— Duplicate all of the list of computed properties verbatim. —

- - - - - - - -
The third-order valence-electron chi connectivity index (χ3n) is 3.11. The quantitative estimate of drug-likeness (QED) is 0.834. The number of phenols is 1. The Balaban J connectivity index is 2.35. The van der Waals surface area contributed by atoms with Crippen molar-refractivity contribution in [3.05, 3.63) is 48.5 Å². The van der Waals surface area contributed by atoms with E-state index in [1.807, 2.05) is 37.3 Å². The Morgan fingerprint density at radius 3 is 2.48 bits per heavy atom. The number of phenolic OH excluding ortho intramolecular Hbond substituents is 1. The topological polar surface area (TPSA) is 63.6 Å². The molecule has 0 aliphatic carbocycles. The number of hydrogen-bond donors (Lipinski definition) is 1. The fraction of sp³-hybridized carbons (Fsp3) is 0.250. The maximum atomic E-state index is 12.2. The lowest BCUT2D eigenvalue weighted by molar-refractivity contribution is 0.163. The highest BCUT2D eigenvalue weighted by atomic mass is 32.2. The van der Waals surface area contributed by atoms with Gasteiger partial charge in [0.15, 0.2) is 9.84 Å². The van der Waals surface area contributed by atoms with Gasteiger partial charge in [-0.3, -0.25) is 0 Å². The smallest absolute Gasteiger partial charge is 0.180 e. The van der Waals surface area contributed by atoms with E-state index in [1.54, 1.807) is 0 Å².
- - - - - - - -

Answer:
The third-order valence-electron chi connectivity index (χ3n) is 3.11. The quantitative estimate of drug-likeness (QED) is 0.834. The number of phenols is 1. The Balaban J connectivity index is 2.35. The van der Waals surface area contributed by atoms with Crippen molar-refractivity contribution in [3.05, 3.63) is 48.5 Å². The van der Waals surface area contributed by atoms with E-state index in [1.807, 2.05) is 37.3 Å². The Morgan fingerprint density at radius 3 is 2.48 bits per heavy atom. The number of phenolic OH excluding ortho intramolecular Hbond substituents is 1. The topological polar surface area (TPSA) is 63.6 Å². The molecule has 0 aliphatic carbocycles. The number of hydrogen-bond donors (Lipinski definition) is 1. The fraction of sp³-hybridized carbons (Fsp3) is 0.250. The maximum atomic E-state index is 12.2. The lowest BCUT2D eigenvalue weighted by molar-refractivity contribution is 0.163. The highest BCUT2D eigenvalue weighted by atomic mass is 32.2. The van der Waals surface area contributed by atoms with Gasteiger partial charge in [0.15, 0.2) is 9.84 Å². The van der Waals surface area contributed by atoms with Gasteiger partial charge in [-0.3, -0.25) is 0 Å². The smallest absolute Gasteiger partial charge is 0.180 e. The van der Waals surface area contributed by atoms with E-state index in [1.54, 1.807) is 0 Å².